• Russia blocks some European flights: Russia responded to European airlines avoiding transiting over Belarus by refusing to allow some carriers to land in Russia, an apparent escalation on behalf of its problematic ally. Following the forced diversion of a Ryanair flight to Minsk to arrest opposition journalist Roman Protasevich on Sunday, the EU air safety agency recommended bypassing Belarusian airspace. But Moscow has applied its own denials unevenly.

    India's Act East policy - What next

     


    • The story: Covid related issues emerged between Singapore and India, over a CM's remarks on "new strains". The External Affairs ministry quickly disowned the critical comments, but Indian policymakers understood the larger challenge to India’s standing in Southeast Asia as a whole.
    • Three issues: Three developments over the past five years have tested Indian diplomacy.
    1. First, China's rising profile combined with growing China-India tensions
    2. Second, disappointment in the region with India’s economic under-performance
    3. Third, rising concern in the region with India’s approach towards its minorities (especially Muslims and Christians)
    • Act East Policy: It was in 1992 that then PM PV Narasimha Rao enunciated the “Look East Policy” reaching out to Southeast Asia. Ever since, India has engaged the region on all fronts — diplomatic and security, economic and people-to-people. Later, PMs Atal Bihari Vajpayee and Manmohan Singh built on Narasimha Rao’s foundation and constructed a robust relationship with the Association of Southeast Asian Nations (ASEAN), so much so that in 2007 Singapore’s founder-mentor, Lee Kuan Yew, an India sceptic, named China and India as the two engines of Asian economic growth. Then, PM Modi changed the Look East into an "Act East policy".
    • Challenges to Act East Policy: First problem is the consistent underperformance of India’s economy. China’s accelerated rise since the trans-Atlantic financial crisis 2008-09 and the growing assertiveness initially generated a strong pro-India sentiment in the region with many ASEAN countries wanting India to balance China’s enhanced power. India’s economic slowdown and inward orientation, expressed through the decision to stay out of the Regional Comprehensive Economic Partnership (RCEP) agreement, disappointed regional businesses. Then comes the concerns about visible Hindu majoritarianism, as in most ASEAN countries, Islam, Buddhism or Christianity is practised. The growing concern has impacted civil society attitudes in countries like Indonesia, Malaysia, Thailand and Singapore. Realising this, India deployed the soft power of “Buddhist diplomacy” but that didn't gain much traction as inter-religious tensions in the region grow.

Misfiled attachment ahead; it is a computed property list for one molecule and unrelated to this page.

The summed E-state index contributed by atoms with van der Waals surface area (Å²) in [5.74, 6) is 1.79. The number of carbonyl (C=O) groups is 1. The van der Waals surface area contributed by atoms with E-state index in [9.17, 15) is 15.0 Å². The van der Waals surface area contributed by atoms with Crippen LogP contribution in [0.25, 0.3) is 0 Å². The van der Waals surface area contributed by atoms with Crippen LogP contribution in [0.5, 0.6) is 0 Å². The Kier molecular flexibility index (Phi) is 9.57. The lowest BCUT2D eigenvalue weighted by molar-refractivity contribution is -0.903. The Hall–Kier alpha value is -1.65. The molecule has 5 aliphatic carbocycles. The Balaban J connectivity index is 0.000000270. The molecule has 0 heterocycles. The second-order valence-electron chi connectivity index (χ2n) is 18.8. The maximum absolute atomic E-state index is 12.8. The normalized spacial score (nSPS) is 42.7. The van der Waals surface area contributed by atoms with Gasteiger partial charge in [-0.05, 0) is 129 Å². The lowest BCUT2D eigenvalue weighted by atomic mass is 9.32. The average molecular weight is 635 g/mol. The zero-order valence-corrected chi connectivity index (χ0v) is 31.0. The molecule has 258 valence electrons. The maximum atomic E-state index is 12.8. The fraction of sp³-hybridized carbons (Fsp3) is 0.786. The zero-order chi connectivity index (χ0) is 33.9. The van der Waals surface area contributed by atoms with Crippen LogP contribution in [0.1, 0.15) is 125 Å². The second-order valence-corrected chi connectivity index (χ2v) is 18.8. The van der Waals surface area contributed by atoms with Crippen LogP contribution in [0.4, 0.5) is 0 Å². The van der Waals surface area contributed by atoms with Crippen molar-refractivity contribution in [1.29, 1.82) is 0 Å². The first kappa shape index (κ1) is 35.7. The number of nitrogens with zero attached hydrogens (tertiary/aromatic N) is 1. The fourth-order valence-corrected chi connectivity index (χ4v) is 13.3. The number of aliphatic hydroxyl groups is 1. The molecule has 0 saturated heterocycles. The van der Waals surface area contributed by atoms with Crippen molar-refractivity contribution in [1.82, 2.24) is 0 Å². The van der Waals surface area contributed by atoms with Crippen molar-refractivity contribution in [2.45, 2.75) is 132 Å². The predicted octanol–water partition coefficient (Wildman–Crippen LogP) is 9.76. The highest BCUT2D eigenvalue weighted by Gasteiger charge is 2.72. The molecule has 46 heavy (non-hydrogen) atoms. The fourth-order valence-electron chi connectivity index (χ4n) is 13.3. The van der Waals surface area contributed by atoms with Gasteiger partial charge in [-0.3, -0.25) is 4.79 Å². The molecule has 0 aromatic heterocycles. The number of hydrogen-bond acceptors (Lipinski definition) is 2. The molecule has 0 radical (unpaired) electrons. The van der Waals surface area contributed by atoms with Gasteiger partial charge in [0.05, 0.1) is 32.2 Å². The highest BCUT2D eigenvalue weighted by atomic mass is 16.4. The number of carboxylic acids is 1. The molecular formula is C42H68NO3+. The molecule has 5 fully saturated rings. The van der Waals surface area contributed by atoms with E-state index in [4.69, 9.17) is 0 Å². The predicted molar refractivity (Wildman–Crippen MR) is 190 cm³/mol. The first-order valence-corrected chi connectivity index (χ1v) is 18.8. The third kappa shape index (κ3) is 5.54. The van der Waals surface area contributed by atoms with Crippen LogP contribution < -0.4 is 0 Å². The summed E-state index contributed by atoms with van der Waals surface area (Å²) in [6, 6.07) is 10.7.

• Covid shock: China handled the challenge efficiently while India was caught badly in the second wave. This generated a pro-China sentiment among the region’s ethnic Chinese communities and development of ASEAN’s increasingly accommodative approach towards China.
    • Overall impact: All these developments have weakened the business-to-business (B2B) and people-to-people (P2P) connection between India and ASEAN despite the best efforts of hard-pressed diplomats to maintain good government-to-government (G2G) relations.
    • Summary: The RCEP members have left the door open for India to invite it to be an observer member. It may be in India’s interest to dispassionately review its position on RCEP and carry out structural reforms. Cultural and civilizational linkages are India’s niche advantage while pursuing Act East Policy. Policymakers should refrain from such policies that apprears to be majoritarian in nature. Then, like China is assertive in the Indian Ocean, India must increase its engagement in the South China Sea. So, India's engagement with Quad and ASEAN countries is a step in the right direction. Indian diplomacy must take a fresh look at its Act East policy.